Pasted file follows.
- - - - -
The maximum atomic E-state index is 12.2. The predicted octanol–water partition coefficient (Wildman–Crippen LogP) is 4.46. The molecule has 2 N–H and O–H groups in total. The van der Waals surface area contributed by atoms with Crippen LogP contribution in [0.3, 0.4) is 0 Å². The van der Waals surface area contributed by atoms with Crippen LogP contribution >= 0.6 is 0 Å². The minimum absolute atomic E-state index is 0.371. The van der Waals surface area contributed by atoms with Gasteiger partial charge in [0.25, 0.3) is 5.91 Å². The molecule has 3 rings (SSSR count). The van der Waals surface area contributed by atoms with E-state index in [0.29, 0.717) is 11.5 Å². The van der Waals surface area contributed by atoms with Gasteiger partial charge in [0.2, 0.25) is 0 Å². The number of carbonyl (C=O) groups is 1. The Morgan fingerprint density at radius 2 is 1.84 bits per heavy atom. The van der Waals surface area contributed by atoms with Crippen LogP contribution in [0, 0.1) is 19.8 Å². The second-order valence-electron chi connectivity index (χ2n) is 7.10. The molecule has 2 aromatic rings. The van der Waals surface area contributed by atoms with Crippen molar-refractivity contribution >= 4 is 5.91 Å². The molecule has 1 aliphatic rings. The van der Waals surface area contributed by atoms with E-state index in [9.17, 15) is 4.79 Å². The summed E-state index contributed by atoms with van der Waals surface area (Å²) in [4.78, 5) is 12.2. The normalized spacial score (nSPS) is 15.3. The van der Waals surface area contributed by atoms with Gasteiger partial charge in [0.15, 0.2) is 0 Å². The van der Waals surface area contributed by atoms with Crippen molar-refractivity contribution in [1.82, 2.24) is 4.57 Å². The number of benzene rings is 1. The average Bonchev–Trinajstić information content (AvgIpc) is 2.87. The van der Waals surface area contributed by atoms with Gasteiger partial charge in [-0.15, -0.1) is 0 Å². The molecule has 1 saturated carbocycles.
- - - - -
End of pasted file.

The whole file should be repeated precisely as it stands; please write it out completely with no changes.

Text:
The maximum atomic E-state index is 12.2. The predicted octanol–water partition coefficient (Wildman–Crippen LogP) is 4.46. The molecule has 2 N–H and O–H groups in total. The van der Waals surface area contributed by atoms with Crippen LogP contribution in [0.3, 0.4) is 0 Å². The van der Waals surface area contributed by atoms with Crippen LogP contribution >= 0.6 is 0 Å². The minimum absolute atomic E-state index is 0.371. The van der Waals surface area contributed by atoms with Gasteiger partial charge in [0.25, 0.3) is 5.91 Å². The molecule has 3 rings (SSSR count). The van der Waals surface area contributed by atoms with E-state index in [0.29, 0.717) is 11.5 Å². The van der Waals surface area contributed by atoms with Gasteiger partial charge in [0.2, 0.25) is 0 Å². The number of carbonyl (C=O) groups is 1. The Morgan fingerprint density at radius 2 is 1.84 bits per heavy atom. The van der Waals surface area contributed by atoms with Crippen LogP contribution in [0, 0.1) is 19.8 Å². The second-order valence-electron chi connectivity index (χ2n) is 7.10. The molecule has 2 aromatic rings. The van der Waals surface area contributed by atoms with Crippen molar-refractivity contribution >= 4 is 5.91 Å². The molecule has 1 aliphatic rings. The van der Waals surface area contributed by atoms with E-state index in [9.17, 15) is 4.79 Å². The summed E-state index contributed by atoms with van der Waals surface area (Å²) in [4.78, 5) is 12.2. The normalized spacial score (nSPS) is 15.3. The van der Waals surface area contributed by atoms with Gasteiger partial charge in [0.15, 0.2) is 0 Å². The van der Waals surface area contributed by atoms with Crippen molar-refractivity contribution in [1.82, 2.24) is 4.57 Å². The number of benzene rings is 1. The average Bonchev–Trinajstić information content (AvgIpc) is 2.87. The van der Waals surface area contributed by atoms with Gasteiger partial charge in [-0.15, -0.1) is 0 Å². The molecule has 1 saturated carbocycles.